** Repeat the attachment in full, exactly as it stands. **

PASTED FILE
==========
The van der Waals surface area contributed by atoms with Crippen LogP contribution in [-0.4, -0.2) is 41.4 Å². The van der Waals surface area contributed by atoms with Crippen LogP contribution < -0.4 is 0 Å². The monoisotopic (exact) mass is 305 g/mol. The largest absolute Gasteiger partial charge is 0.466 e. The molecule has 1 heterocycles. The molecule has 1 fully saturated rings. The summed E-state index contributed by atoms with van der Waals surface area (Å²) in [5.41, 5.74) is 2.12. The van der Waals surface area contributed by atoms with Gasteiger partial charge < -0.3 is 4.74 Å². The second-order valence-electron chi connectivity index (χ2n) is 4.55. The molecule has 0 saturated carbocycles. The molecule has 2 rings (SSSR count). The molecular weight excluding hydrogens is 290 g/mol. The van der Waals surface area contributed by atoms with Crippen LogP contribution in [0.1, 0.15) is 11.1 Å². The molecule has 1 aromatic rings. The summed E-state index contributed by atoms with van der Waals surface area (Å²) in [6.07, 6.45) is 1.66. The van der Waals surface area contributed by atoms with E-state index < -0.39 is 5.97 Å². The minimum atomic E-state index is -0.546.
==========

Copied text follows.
The van der Waals surface area contributed by atoms with Crippen LogP contribution in [-0.4, -0.2) is 41.4 Å². The van der Waals surface area contributed by atoms with Crippen LogP contribution < -0.4 is 0 Å². The monoisotopic (exact) mass is 305 g/mol. The largest absolute Gasteiger partial charge is 0.466 e. The molecule has 1 heterocycles. The molecule has 1 fully saturated rings. The summed E-state index contributed by atoms with van der Waals surface area (Å²) in [5.41, 5.74) is 2.12. The van der Waals surface area contributed by atoms with Gasteiger partial charge < -0.3 is 4.74 Å². The second-order valence-electron chi connectivity index (χ2n) is 4.55. The molecule has 0 saturated carbocycles. The molecule has 2 rings (SSSR count). The molecular weight excluding hydrogens is 290 g/mol. The van der Waals surface area contributed by atoms with Crippen LogP contribution in [0.1, 0.15) is 11.1 Å². The molecule has 1 aromatic rings. The summed E-state index contributed by atoms with van der Waals surface area (Å²) in [6.07, 6.45) is 1.66. The van der Waals surface area contributed by atoms with E-state index < -0.39 is 5.97 Å². The minimum atomic E-state index is -0.546.